It's been just over a year since President Trump announced the US withdrawal from the UN Arms Trade Treaty (ATT) at the annual NRA meeting in Indianapolis. The withdrawal was heralded on stage by Trump and Second Amendment activists as a major win for protecting American sovereignty and the right to gun ownership. The statement released by the Whitehouse labeled the treaty as a "misguided agreement" that "infringed upon the sovereignty of the US". In the same statement, it championed US export controls as the "gold standard for engaging in responsible arms trading" adding that the treaty was simply "not needed."

What is confusing about these statements is that the treaty itself holds no authority over domestic gun control laws.  The already existing "gold standard" in the US meant that the signing of the treaty would not require any change to US laws to remain in compliance. The US was also the second largest financial contributor to the negotiations behind Japan. The original intent of the treaty was not to bring the US into compliance.

The ATT treaty in reality was meant to limit the capabilities of regimes such as North Korea, Syria and Iran to procure weapon systems and other military technologies. It could also have served as a means of pressuring other regimes accused of human rights abuses such as Saudi Arabia and Israel to be more compliant with international norms. The implications are effectively none for the Second Amendment. To put it bluntly, this treaty was meant to regulate weapons that are worth more than your house, not your Winchester rifle. If any, regulation could fall on the actions of major weapon manufacturers abroad (i.e. Lockheed Martin, Boeing, Raytheon), but they are already heavily regulated by the government for national security purposes. The Trump Administrations actions instead of being viewed as a defense of national sovereignty should be viewed as an attack on multilateralism. The treaty was simply taken as an opportunity to publicly reject global institutions and consensus from the realm of US foreign policy.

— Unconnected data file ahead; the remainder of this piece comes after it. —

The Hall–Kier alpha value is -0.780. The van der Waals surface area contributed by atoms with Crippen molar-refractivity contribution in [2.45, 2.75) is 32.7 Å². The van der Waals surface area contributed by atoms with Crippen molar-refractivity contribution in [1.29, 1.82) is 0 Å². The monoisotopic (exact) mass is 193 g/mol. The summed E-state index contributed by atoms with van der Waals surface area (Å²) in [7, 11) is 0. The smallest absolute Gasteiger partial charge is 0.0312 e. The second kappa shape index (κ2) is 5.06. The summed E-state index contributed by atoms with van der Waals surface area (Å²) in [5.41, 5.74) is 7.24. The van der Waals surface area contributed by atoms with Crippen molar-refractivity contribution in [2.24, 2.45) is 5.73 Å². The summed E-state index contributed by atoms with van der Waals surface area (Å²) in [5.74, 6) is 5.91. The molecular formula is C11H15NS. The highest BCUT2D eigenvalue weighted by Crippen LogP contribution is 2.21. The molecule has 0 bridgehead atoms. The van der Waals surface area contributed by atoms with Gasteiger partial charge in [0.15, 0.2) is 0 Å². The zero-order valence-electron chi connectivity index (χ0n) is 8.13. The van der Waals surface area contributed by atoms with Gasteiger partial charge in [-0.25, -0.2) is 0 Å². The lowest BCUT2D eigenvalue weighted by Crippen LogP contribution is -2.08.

Monday, May 04, 2020

Selling out on Freedom

Britain has drastically increased arms sales. In 2018, Britain reported £310 million in arms sales. In 2019, that figure increased to £1.3 billion. This is great news for the British economy, which is still finding it's sea legs after the recent separation from the EU. However, it has not come without controversy.

A new report indicates that British arms sales have increased to nations rife with claims of human rights violations and oppression. The report shows that 26 of the 48 countries who received British arms are classified as "not free" on the Freedom House's freedom scale. Human rights groups are working to bring this revelation to light, but the issue has gone largely unreported in the media due to the worldwide focus on COVID-19.

This controversy follows on the heels of a 2019 court of appeals ruling that British arms sales to Saudi Arabia were unlawful. Red flags were raised with this ruling, sparking criticism that the British government valued profits and economic success over human rights and freedom.

Sunday, May 03, 2020

Defeated National Champions